A solar-powered “quarantine” cabin, built entirely of wood from 40 pine trees felled within a 1km radius of the construction site, has been built in Barcelona’s Collserola park.
Known as The Voxel, the cabin was built by a team of students and researchers from the Institute of Advanced Architecture of Catalonia (IAAC) Valldaura Labs in under five months under quarantine conditions.
The cabin accommodates a single occupant in a space that not only offers comfortable self-confinement but also showcases the potential of a circular bio-economy in construction. Intended for use as a quarantine cabin, the house can accommodate one occupant for 14 days, providing all material needs during self isolation.
The Voxel is a 12 square metre cross-laminated timber (CLT) structure made of 40 Aleppo Pine (Pinus halepensis) that was milled, dried, processed and pressed on site at Valldaura.
Instead of metal connections, the design team used lap joints and wooden dowels to fasten together the CLT panels to further reduce the project’s carbon footprint. A layer of cork insulation is sandwiched between the structural frame and rain-screen panels made from waste material produced during the CLT production process. The exterior panels were also charred with the Japanese shou sugi ban technique for increased durability.
Valldaura Labs is known for its interest in exploring the limits of self-sufficiency, trying to provide for all living needs without relying too heavily on importation of goods or services. The Voxel strives for a similar independence to achieve its program as a quarantine cabin, made possible by a comprehensively designed water-energy-waste scheme. The cabin is equipped with three solar panels and an independent battery storage, specifically designed to power the lighting and devices for a single resident.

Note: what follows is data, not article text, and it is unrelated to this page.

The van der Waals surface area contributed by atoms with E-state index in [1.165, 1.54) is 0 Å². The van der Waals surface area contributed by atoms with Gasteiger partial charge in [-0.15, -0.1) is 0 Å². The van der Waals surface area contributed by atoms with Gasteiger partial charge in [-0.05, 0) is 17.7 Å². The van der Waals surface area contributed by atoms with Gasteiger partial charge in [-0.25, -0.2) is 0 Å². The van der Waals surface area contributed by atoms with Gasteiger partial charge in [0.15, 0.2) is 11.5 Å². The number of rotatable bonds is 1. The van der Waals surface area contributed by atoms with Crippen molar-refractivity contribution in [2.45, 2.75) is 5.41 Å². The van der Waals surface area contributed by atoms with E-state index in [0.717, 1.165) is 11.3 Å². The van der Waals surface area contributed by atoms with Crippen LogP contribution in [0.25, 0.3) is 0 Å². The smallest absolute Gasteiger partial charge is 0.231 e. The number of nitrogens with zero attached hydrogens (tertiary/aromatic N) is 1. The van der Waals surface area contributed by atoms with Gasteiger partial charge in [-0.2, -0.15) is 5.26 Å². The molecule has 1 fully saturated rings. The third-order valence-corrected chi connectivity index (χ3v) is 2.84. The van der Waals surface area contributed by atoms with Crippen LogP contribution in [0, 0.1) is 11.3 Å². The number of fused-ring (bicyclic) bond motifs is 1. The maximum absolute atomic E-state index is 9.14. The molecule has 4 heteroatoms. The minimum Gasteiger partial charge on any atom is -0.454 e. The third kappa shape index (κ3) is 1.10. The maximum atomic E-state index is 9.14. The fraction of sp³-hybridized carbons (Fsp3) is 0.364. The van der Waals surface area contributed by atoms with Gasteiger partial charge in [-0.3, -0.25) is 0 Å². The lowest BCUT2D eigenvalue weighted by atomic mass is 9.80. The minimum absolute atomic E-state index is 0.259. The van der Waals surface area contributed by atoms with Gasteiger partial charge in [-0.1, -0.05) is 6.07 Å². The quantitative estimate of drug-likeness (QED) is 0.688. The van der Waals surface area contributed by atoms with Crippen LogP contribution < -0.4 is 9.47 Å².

Valldaura Labs said: “The design of the project happened entirely under quarantine conditions, and emerges as an architectural response to the ongoing crisis.
“The most impressive aspects of this project come into focus when considering the constraints of the construction process: the build season lasted just 10 short weeks with an extremely tight budget and while under strict quarantine restrictions, delivery disruptions, limited access to tools and outside help due to the ongoing covid-19 crisis.”
Rosa Medea is Life & Soul Magazine’s Chief. She writes about lifestyle including sustainable and green living.